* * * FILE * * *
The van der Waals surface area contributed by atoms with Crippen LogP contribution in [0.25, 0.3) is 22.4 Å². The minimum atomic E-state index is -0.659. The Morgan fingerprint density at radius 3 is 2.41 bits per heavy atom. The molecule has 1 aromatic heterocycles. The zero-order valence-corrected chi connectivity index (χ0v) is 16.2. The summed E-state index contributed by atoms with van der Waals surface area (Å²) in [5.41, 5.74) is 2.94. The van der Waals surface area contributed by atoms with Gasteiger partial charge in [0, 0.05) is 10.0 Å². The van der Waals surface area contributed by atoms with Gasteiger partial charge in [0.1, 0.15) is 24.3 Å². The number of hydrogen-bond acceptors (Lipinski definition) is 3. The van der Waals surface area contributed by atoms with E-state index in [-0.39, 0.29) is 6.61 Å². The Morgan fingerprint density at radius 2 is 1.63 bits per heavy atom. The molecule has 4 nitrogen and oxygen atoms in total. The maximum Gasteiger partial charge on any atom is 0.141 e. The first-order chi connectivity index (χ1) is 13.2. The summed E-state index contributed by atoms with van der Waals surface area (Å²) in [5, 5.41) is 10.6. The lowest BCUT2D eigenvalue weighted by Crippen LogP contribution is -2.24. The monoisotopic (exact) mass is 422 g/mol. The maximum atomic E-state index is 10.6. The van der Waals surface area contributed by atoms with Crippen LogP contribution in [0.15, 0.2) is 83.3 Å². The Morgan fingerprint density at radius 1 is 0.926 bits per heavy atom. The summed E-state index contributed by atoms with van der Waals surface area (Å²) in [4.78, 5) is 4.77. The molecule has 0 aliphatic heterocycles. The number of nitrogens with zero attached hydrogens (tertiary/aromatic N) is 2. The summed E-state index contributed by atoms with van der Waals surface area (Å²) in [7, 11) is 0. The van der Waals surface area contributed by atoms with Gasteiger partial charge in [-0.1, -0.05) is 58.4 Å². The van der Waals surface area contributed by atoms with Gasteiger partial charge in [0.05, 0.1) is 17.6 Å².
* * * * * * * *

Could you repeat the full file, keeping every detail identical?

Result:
The van der Waals surface area contributed by atoms with Crippen LogP contribution in [0.25, 0.3) is 22.4 Å². The minimum atomic E-state index is -0.659. The Morgan fingerprint density at radius 3 is 2.41 bits per heavy atom. The molecule has 1 aromatic heterocycles. The zero-order valence-corrected chi connectivity index (χ0v) is 16.2. The summed E-state index contributed by atoms with van der Waals surface area (Å²) in [5.41, 5.74) is 2.94. The van der Waals surface area contributed by atoms with Gasteiger partial charge in [0, 0.05) is 10.0 Å². The van der Waals surface area contributed by atoms with Gasteiger partial charge in [0.1, 0.15) is 24.3 Å². The number of hydrogen-bond acceptors (Lipinski definition) is 3. The van der Waals surface area contributed by atoms with E-state index in [-0.39, 0.29) is 6.61 Å². The Morgan fingerprint density at radius 2 is 1.63 bits per heavy atom. The molecule has 4 nitrogen and oxygen atoms in total. The maximum Gasteiger partial charge on any atom is 0.141 e. The first-order chi connectivity index (χ1) is 13.2. The summed E-state index contributed by atoms with van der Waals surface area (Å²) in [5, 5.41) is 10.6. The lowest BCUT2D eigenvalue weighted by Crippen LogP contribution is -2.24. The monoisotopic (exact) mass is 422 g/mol. The maximum atomic E-state index is 10.6. The van der Waals surface area contributed by atoms with Crippen LogP contribution in [0.15, 0.2) is 83.3 Å². The Morgan fingerprint density at radius 1 is 0.926 bits per heavy atom. The summed E-state index contributed by atoms with van der Waals surface area (Å²) in [4.78, 5) is 4.77. The molecule has 0 aliphatic heterocycles. The number of nitrogens with zero attached hydrogens (tertiary/aromatic N) is 2. The summed E-state index contributed by atoms with van der Waals surface area (Å²) in [7, 11) is 0. The van der Waals surface area contributed by atoms with Gasteiger partial charge in [-0.1, -0.05) is 58.4 Å². The van der Waals surface area contributed by atoms with Gasteiger partial charge in [0.05, 0.1) is 17.6 Å².